Lightman: What’s a backdoor?
Jim: Whenever I design a system, I always put in a simple password that only I know about. That way, whenever I wanna get back in, I can bypass whatever security they’ve added on. That’s basically what it is.
Jim: OK, if you really want to get in, find out as much as you can about the guy who designed the system.
Four Things To Unpack
From what we have seen from Lightman’s monitor, the printout only has the list of games. Sure, it contains a handful of combat and war games, but it’s hard to understand how Malvin and Jim can deduce that it’s a military system or that encryption is at play just from that list. Maybe online systems were so rare at the time that it was likely a military system?
Then we have ”the new data encryption algorithm.” I bet you they refer to the Data Encryption Standard, DES, that was developed in the mid-seventies. Malvin’s terminology here is unconvincing. Systems don’t ”contain” algorithms, they use them. If it’s the algorithm itself that’s supposedly sensitive, then it’s either wrong because the DES algorithm was made a public standard in 1977, or they need to point out that the particular implementation of the algorithm is sensitive. Sensitive in so far as Lightman might be finding bugs in it. But I think what the writers meant is that the system uses some modern type of encryption which makes it hard to break into. That’s just not what Malvin says.
Lightman’s response to the impossible challenge is good. ”I don’t believe that any system is totally secure.” That’s real hacker mentality.
Finally, the backdoor. When Jim says backdoors aren’t secret, what he means is that the existence of backdoors is not a secret. The backdoor itself, for instance a password, is of course secret. Jim even refers to them as ”a simple password that only I know about.” The important part here is that Lightman is provided with a way in that doesn't require months of work.
Researching the Target
Finding the backdoor into the missile launch system is still hard and Lightman needs to research his target. This is an important task for professional hackers, especially ones that do so called social engineering, i.e. tricking humans into helping with access.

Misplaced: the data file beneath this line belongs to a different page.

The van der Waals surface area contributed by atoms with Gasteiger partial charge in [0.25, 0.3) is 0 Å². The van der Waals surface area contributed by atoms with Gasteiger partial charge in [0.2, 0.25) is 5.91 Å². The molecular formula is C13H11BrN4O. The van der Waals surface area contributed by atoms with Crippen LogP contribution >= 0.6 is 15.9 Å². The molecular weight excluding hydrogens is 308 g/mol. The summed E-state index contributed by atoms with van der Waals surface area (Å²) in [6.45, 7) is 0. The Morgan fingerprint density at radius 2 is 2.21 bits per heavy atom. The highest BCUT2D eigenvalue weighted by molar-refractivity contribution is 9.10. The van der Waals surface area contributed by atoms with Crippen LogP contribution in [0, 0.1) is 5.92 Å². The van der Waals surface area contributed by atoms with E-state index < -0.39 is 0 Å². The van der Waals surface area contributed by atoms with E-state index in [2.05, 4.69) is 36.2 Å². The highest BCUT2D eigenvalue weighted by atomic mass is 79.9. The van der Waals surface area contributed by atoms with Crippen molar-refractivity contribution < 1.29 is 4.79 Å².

Lightman starts with the listed game ”Falken’s Maze” as his first clue. He goes to the library and discovers that Falken’s Maze was designed by famous researcher Stephen Falken. After a bunch of research and many failed login attempts, he finds the backdoor with the password ”Joshua,” the name of Falken’s deceased son.
The Unintentional Hacker
Lightman is finally able to play Global Thermonuclear War. We as an audience get to see that his gameplay actually triggers war preparations in the US military.
When Lightman later watches the news on TV he realizes that he has caused a real missile alert. He decides to destroy all evidence of his hack but the missile launch system, self-identifying as Joshua, calls Lightman's computer to say that the game is still on and that he needs to make his next move.
The FBI traces the phone connection and comes for Lightman in his house. All seems lost. How is he ever going to get out of this? And how will he be able to stop a global nuclear war?
The Final Hack
Lightman manages to escape through a neat hardware hack which involves a PIN code pad, is rejoined by Jennifer, and hunts down the now nihilist Dr. Falken on an island living by himself. They get Falken to try to stop the war.
Falken is able to convince the US military de-escalate but Joshua is hell-bent on finishing the game and embarks on a brute force attack to find the US launch codes himself when the military command refuses to continue playing.
Step by step Joshua gets closer to finding the code. This implies that you can discover a key or password one character at a time — a popular misconception. Only under special circumstances can you do so.
The final hack is when Lightman teaches Joshua the concept of a game you cannot win by having the computer play an endless streak of tic-tac-toe against itself. This knowledge leads Joshua to realize that the only winning move in ”Global Thermonuclear War” is not to play, an on-the-nose comment on the Atomic Age in which this movie was created.
I still love this movie. The computer illiterate Jennifer tagging along the whiz kid Lightman enforces the girl/boy stereotypes of the time. Deliberately snapping out of being critical of that gives me a chance to enjoy how hacking and over-reliance on computer systems form the theme of the movie.
The fact that WarGames influenced President Reagan, and by extension the US cyber defense, shows the impact fiction can have. You can read about that in The Guardian's review of the non-fiction book Dark Territory.
Published June 2021.